The model is now ready to make predictions. For this, you need to call the CalculatorRunInference function by transferring a float array of size neuralNet.inputsDim to it.

The last value is BIAS and should be 1.

inline float* app_run_inference(float* sample, uint32_t size_in, uint32_t *size_out)


if (!sample || !size_out)

return NULL;

if (size_in / sizeof(float) != app_inputs_size())

return NULL;

*size_out = sizeof(float) * neuralNet.outputsDim;

if (app.reverseByteOrder)

Reverse4BytesValuesBuffer(sample, app_inputs_size());

return CalculatorRunInference(&neuralNet, sample);


When performing a prediction, three callback functions are called: CalculatorOnInferenceStart before and CalculatorOnInferenceEnd after the prediction, as well as CalculatorOnInferenceResult with the prediction result.

In the example, I used these functions to measure the prediction time.

An array with class probabilities is passed to the function with the result of the prediction, with the size neuralNet.outputsDim. Here, find the class with the highest probability, and if the probability is > 0.5, turn on the LED (green for class 0 and red for class 1).

inline void CalculatorOnInferenceResult(NeuralNet* neuralNet, float* result)


if (neuralNet->taskType == TASK_BINARY_CLASSIFICATION && neuralNet->outputsDim >= 2)


float* value = result[0] >= result[1] ? &result[0] : &result[1];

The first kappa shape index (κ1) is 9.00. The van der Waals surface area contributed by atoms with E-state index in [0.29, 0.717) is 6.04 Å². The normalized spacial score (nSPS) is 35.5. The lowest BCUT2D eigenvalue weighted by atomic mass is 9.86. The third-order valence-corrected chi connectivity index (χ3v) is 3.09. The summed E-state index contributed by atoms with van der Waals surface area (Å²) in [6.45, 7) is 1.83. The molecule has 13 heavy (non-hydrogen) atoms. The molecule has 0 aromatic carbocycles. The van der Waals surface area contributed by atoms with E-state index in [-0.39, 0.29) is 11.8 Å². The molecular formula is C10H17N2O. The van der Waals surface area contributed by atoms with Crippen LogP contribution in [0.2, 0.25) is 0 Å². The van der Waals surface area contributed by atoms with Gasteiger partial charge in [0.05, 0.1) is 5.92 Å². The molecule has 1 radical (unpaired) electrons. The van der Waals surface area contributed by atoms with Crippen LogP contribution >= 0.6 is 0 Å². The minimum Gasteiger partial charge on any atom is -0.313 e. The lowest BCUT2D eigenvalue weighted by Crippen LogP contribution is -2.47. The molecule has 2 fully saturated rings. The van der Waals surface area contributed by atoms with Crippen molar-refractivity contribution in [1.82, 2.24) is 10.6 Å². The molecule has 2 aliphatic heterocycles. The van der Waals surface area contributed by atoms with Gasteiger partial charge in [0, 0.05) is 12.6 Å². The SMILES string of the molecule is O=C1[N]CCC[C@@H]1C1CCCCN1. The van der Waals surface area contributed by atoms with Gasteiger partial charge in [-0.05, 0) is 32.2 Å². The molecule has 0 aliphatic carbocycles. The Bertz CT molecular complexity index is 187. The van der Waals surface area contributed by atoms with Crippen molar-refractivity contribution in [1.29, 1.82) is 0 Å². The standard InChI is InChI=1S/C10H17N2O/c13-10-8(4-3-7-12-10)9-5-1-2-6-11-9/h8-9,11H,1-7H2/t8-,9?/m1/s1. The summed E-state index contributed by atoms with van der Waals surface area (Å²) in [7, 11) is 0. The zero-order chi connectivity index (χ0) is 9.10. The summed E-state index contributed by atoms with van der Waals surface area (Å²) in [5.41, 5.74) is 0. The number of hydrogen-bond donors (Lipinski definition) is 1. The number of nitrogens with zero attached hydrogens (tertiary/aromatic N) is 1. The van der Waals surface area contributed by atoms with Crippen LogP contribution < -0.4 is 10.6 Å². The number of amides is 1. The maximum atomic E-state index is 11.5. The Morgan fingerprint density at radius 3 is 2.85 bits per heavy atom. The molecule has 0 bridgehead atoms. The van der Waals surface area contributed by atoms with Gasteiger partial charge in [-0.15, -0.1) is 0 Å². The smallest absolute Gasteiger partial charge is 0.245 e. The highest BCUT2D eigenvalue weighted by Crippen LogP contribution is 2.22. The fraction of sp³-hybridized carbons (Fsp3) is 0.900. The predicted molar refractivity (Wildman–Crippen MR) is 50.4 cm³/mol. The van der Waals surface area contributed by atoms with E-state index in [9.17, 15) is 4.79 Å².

if (*value > 0.5)


if (value == &result[0])


















Copy the model file model.c from the model archive to MCU firmware.

Now, everything is ready for sketch compilation. I used a program to send data from the computer to MCU and display the prediction results (it emulates sensor data and sends data to MCU).

To perform the prediction, download the utility:

Depending on your OS, use the appropriate file in the bin folder.

You need to specify two parameters for the utility: USB port and dataset file.


uploader -d./food_quality_binary_test_spoiled.csv -s /dev/cu.usbmodem14411101

The utility reads a CSV file and sends the samples line by line to the microcontroller. Then, it outputs the results as a CSV file to the stdout stream. After sending all the samples, the utility requests a report that contains the prediction time and the amount of memory consumed.

Create two CSV files, containing one line each, with data corresponding to two classes: fresh and spoiled.

Then, send each of them to the microcontroller and see the result of the prediction

In this case, the food stays fresh, as the predicted class is zero, which means “fresh food”. The probability of zero is very high - 100% percent. The prediction was made in 3844 microseconds with 199 kB of Flash memory usage and 136 B of RAM usage. Also, you can see that the green LED is on, which signifies a good outcome.

Here are the results for another row of data. In this case, we see that the model predicted that the food is spoiled, as the predicted class is one, which indicates “spoiled food”. The prediction was also made very fast, in 3848 microseconds, with the same 199 kB of Flash memory usage and 136 kB of RAM usage. In this case, you can see the red LED, indicating that the food is spoiled.

This experiment proves that in just 5 simple steps, you can create a working smart device that, despite its tiny size, can be of great help in monitoring food quality. I am absolutely sure that such technologies can help us make our planet a cleaner and healthier place